Alternate Title: Afternoon of a Champion
It’d been nearly three weeks since Jackie Stewart had had a decent night’s sleep. Yet unlike others in Monaco in May of 1971, he wasn’t awakened simply by the roar of Formula One motorcar engines speeding around the curvy, curb-filled city streets that were never meant to be driven the same way as a racetrack.
No, for almost three weeks Stewart found himself driven to near-insomnia out of sheer preparation and passionate dedication, scientifically strategizing the precise place he should brake before a turn and figuring out which gear made the most sense for every single maneuver he planned to utilize in his attempt to win the Monaco Grand Prix for the first time since 1966.
With the added pressure of an untested car thrown into the mix along with consenting to be captured throughout the course of the entire weekend by his good friend, filmmaker Roman Polanski as well as the documentarian Frank Simon (that Polanski has tapped to execute his first foray into nonfiction moviemaking), Stewart’s anxiety is easily understandable.
And when you toss in the variable of unpredictable weather that required Stewart to shift his thinking (and his car) on a dime to recalibrate the plan of attack he’d take behind the wheel should he suddenly find himself driving in the rain, you have the makings of a compelling cinema verite feature.
Weekend of a Champion truly brings you inside the pressure-cooker that is Formula One racing and finds a intellectually stimulating subject in Jackie Stewart at the peak of his powers. With the race itself taking a backseat to Simon’s cinematic slice-of-life approach, Weekend zeroes in on Stewart’s fascinating point-of-view.
In doing so, Simon illustrates the excruciating amount of mental focus and physical stamina (from the deep blisters received from constant gear changing to the lack of support for the neck) required to make it in Formula One during the horrifically tragic era when two out of three racers were killed in the span of a five-year period.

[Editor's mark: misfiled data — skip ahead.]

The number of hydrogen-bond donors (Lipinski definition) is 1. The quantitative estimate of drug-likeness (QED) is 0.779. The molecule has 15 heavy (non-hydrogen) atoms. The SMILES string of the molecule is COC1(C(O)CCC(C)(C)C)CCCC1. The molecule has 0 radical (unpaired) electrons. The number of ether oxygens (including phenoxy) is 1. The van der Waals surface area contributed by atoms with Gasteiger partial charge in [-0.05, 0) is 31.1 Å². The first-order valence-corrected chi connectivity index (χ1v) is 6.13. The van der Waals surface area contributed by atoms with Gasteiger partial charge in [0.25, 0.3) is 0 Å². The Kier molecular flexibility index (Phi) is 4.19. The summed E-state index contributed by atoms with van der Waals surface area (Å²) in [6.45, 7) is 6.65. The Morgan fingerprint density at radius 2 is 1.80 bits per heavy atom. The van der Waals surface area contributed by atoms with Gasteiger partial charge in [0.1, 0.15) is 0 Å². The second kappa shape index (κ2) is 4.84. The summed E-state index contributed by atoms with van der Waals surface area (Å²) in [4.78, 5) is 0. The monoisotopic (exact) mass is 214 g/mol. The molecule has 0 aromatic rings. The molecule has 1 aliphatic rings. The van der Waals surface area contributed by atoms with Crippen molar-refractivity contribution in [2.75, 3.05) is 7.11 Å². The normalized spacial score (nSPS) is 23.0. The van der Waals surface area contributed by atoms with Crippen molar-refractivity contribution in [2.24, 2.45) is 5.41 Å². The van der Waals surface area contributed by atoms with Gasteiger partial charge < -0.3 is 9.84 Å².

Offering those uninitiated in the sport an unprecedented first person account of just how much of a true art-form racing actually is, when you view it through that lens in retrospect, it’s no surprise that the subject would’ve attracted Polanski enough to serve as the jumping-off point for this intriguing work.
Whereas a documentary centered on his own profession may have easily bored him, Champion gives Polanski – through Simon – a chance to indulge his hunger for knowledge and let his imagination go wild.
If there’s one thing that Champion has in common with his other work is that it centers on a psychologically focused study of a subject’s confrontation and likewise exploration of a whole new world that typically they’ve never been privy to before.
From the devilish goings-on in a nearby apartment (via Rosemary’s Baby), in the seedier side of Frantic’s Paris or the eponymous Chinatown, the heroes and heroines of Polanski’s films are put to the test and must either succumb to or rise above the increasingly dangerous situations in which they find themselves in everything from Knife in the Water to The Ghost Writer.